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Aaron Spelling Poster

Biography

Jump to: Overview (2) | Mini Bio (1) | Spouse (2) | Trivia (28)

Overview (2)

Date of Birth 22 April 1923Dallas, Texas, USA
Date of Death 23 June 2006Los Angeles, California, USA  (complications following a stroke)

Mini Bio (1)

Aaron Spelling graduated from Southern Methodist University in Dallas, Texas, with a Bachelor of Arts Degree. Before that, he attended Forest Avenue High. He started as a writer and sold his first script to Jane Wyman Presents The Fireside Theatre (1955). He wrote for various television shows, including Playhouse 90 (1956). After he wrote his first pilot he became a producer for Four Star Productions. He partnered with Danny Thomas and formed Thomas-Spelling Productions. In 1972 he formed Aaron Spelling Productions, and then joined with Leonard Goldberg for Spelling-Goldberg Productions. In 1986 his company went public and formed Spelling Entertainment, Inc. In 1995, he became vice-chairman of Spelling Entertainment, Inc., and chairman of Spelling Television, a subsidiary. Spelling Entertainment owns World Vision (syndication), Hamilton Projects and Republic Pictures. It also owns a software company called Virgin Interactive. Hamilton Projects handles merchandising for Spelling's shows. The main office is located at 5700 Wilshire Blvd, Los Angeles, California.

- IMDb Mini Biography By: Anonymous

Spouse (2)

Candy Spelling (23 November 1968 - 23 June 2006) (his death) (2 children)
Carolyn Jones (10 April 1953 - 6 August 1965) (divorced)

Trivia (28)

His 4.6-acre estate "The Manor" at 594 Mapleton Drive in Bel Air, California, has 123 rooms (totalling 1.3 acres), a bowling alley, swimming pool, gymnasium, tennis court, screening room and four 2-car garages. Spelling bought the property in 1983, including a house that had belonged to Bing Crosby. He demolished the Crosby house and built the largest single-family home in California.
He suffered from fear of flying.
Took the name 'Jerry Lane' during World War II.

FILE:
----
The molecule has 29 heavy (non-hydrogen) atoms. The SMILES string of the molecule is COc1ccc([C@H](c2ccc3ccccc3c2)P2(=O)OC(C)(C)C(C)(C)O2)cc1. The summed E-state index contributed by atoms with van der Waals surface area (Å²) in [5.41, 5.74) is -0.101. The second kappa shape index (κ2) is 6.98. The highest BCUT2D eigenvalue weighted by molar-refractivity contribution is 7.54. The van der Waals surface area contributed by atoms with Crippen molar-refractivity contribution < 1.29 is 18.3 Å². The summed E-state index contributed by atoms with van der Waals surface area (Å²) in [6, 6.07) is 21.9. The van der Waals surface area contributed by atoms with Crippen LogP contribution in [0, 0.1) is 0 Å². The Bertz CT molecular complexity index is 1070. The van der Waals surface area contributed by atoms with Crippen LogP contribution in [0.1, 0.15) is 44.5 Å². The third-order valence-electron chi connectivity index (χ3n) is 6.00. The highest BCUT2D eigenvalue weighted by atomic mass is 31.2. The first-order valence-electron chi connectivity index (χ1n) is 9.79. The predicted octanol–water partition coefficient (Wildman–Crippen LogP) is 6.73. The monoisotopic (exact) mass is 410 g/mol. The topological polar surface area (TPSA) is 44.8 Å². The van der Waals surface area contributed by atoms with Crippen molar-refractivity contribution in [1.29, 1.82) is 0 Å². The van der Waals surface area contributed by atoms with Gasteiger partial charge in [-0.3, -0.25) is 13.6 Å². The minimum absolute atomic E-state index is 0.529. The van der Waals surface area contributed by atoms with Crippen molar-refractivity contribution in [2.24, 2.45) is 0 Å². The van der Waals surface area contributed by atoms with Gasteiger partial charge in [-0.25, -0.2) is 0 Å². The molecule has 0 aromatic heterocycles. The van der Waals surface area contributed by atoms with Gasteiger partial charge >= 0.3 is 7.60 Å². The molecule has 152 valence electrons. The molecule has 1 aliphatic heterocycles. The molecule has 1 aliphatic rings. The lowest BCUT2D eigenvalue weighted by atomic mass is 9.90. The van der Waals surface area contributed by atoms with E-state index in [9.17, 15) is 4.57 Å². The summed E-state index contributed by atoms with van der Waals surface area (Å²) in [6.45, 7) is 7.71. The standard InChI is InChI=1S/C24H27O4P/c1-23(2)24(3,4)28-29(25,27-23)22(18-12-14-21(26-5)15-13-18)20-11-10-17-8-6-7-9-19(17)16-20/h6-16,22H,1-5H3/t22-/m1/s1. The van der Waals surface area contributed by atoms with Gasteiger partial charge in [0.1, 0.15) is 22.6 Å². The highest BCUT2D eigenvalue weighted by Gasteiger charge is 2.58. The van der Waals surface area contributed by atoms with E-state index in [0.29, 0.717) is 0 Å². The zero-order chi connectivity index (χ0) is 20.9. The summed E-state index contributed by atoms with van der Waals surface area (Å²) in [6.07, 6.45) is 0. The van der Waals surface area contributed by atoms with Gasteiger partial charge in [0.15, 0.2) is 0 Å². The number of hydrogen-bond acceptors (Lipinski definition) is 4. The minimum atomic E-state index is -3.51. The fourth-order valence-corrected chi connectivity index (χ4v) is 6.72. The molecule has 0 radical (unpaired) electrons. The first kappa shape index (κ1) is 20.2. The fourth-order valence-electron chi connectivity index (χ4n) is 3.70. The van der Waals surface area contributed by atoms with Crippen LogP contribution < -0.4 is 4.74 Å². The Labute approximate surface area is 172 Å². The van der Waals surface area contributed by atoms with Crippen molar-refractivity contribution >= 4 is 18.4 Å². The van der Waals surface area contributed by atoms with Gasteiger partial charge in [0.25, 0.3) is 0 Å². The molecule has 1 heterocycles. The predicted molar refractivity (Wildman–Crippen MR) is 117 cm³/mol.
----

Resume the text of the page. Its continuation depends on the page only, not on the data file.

Father of actress Tori Spelling and actor Randy Spelling
Graduated from Southern Methodist University, Dallas, Texas, with a Bachelors of Arts degree in 1945.
Had so many shows on ABC in the 1970s, people in the business joked that ABC stood for "Aaron's Broadcasting Company".
He used to be a cheerleader.
Holds Guinness World Record for most prolific television producer.
Suffered a stroke on June 18, 2006, and was briefly hospitalized.
Was a lifelong pipe smoker. In 2001, he was diagnosed with oral cancer.
Four of his shows (and counting) have been made into theatrical films.
At some point during the run of Degrassi High (1987), Spelling made an attempt to buy the rights and produce the show in America. Shortly after his request was declined, he produced Beverly Hills, 90210 (1990).
He launched careers for different actors such as Jamie Luner, Joan Collins, Heather Locklear, Marcia Cross and George Eads, just to name a few.
Business partners included E. Duke Vincent and Leonard Goldberg.
Received a star on the Hollywood Walk of Fame in 1978.
His daughter, Tori Spelling's godmother was Barbara Stanwyck.
His mentor was Dick Powell. They both suffered from throat cancer from heavy smoking.
Despite his $500,000,000 fortune, according to her autobiography "STori Telling" (2008), he left his daughter Tori only a little more than $800,000 in his will. She writes that, after death taxes, she netted only half of that.
Daughter Tori Spelling was a neighbor of Farrah Fawcett for ten years in a condo she rented from her parents.
Appeared uncredited as a beggar in MGM's Kismet (1955). Spelling wrote in his memoirs that this role made him decide to give up acting. Director Vincente Minnelli always said he was responsible for Spelling's career as a successful TV producer and told him: "Had I not put you in Kismet (1955), you'd still be an actor somewhere.".
Ex-father-in-law of Charlie Shahnaian.
Father-in-law of Dean McDermott.
Youngest of five children.
Ranked No. 62 on D Magazine's list of "The Top 100 Dallas Celebrities". [March 2003]
Was engaged to actress Letícia Román in 1966.
Release of his book, "Aaron Spelling: A Prime-time Life" by Aaron with Jefferson Graham.
After Spelling's failure as an actor, it was then wife Carolyn Jones who pushed him to become a writer, even threatening to leave him if he didn't. Ultimately, it is Jones who deserves much credit for Spelling's success.

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